6. If the Spirit is speaking to you about some “ought to” some “should,” don’t delay.
7. There’s a good chance we’ll never see death; that the Lord will come for us in the Rapture.
8. Are you ready? Truly ready – or will there be regrets at the unfulfilled oughts and shoulds?
9. Jesus spoke a parable about 10 virgins waiting the arrival of the groom.
a. when His arrival was delayed, all 10 were faced with a decision about how to spend the time while they waited.
b. half of them trimmed the wicks of their lamps and made sure they had plenty of oil to endure the night.
c. the other half were careless and saw the delay as an excuse to delay their own readiness.
d. to translate this into modern terms, the faithful brides bought extra batteries and an extra bulb for their flashlight, while the foolish brides said, “Oh, we can go get batteries later. Let’s just use the batteries we have to play cards by.”
e. as the night went on, the flashlights of the foolish brides grew dim and went out.
f. and in the wee hours of the morning, when the groom finally came, it was only the faithful brides with the fresh batteries who had the light to go to Him.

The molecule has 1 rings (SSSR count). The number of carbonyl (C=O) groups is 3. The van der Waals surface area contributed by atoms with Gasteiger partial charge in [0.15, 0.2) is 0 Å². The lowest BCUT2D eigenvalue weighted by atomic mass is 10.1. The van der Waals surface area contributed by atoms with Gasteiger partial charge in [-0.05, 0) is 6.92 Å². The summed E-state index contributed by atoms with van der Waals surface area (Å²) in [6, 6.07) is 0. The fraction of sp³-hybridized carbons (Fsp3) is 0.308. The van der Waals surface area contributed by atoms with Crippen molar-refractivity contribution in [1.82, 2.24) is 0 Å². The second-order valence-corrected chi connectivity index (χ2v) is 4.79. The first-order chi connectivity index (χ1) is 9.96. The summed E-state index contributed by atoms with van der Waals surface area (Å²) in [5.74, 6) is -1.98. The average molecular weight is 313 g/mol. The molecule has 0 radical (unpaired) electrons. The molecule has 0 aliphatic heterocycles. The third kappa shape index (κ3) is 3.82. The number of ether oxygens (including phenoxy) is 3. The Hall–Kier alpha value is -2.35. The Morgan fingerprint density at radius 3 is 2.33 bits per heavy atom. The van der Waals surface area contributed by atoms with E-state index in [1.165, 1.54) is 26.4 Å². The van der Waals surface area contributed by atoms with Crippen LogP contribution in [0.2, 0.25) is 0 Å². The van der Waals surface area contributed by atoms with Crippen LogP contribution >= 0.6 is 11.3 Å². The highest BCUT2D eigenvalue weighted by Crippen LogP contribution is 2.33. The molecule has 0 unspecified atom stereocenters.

g. the foolish brides begged for batteries but there was only enough for those who’d wisely prepared.
10. Jesus’s point is clear; even among His own people, those who are a part of His Bride, the Church, there are those who will regret His coming.
11. 1 John 2:28 says -
And now, little children, abide in Him, that when He appears, we may have confidence and not be ashamed before Him at His coming.
12. When Jesus comes for us, there’s the potential that He’ll find some in the midst of compromise; their hands filled with and lives centered on worthless things; building with wood, hay and stubble while having pushed the gold, silver and precious gems of God’s grace & truth to the side.
13. Don’t be one of them – be an Abraham – passing from this life to that – Full!
1. Let me end by asking – Who will you be gathered to when you step from this life into eternity? Believers or unbelievers? The saved or the lost?
2. There’s an ancient story that tells of how Satan called for a great convocation of his chief tempters.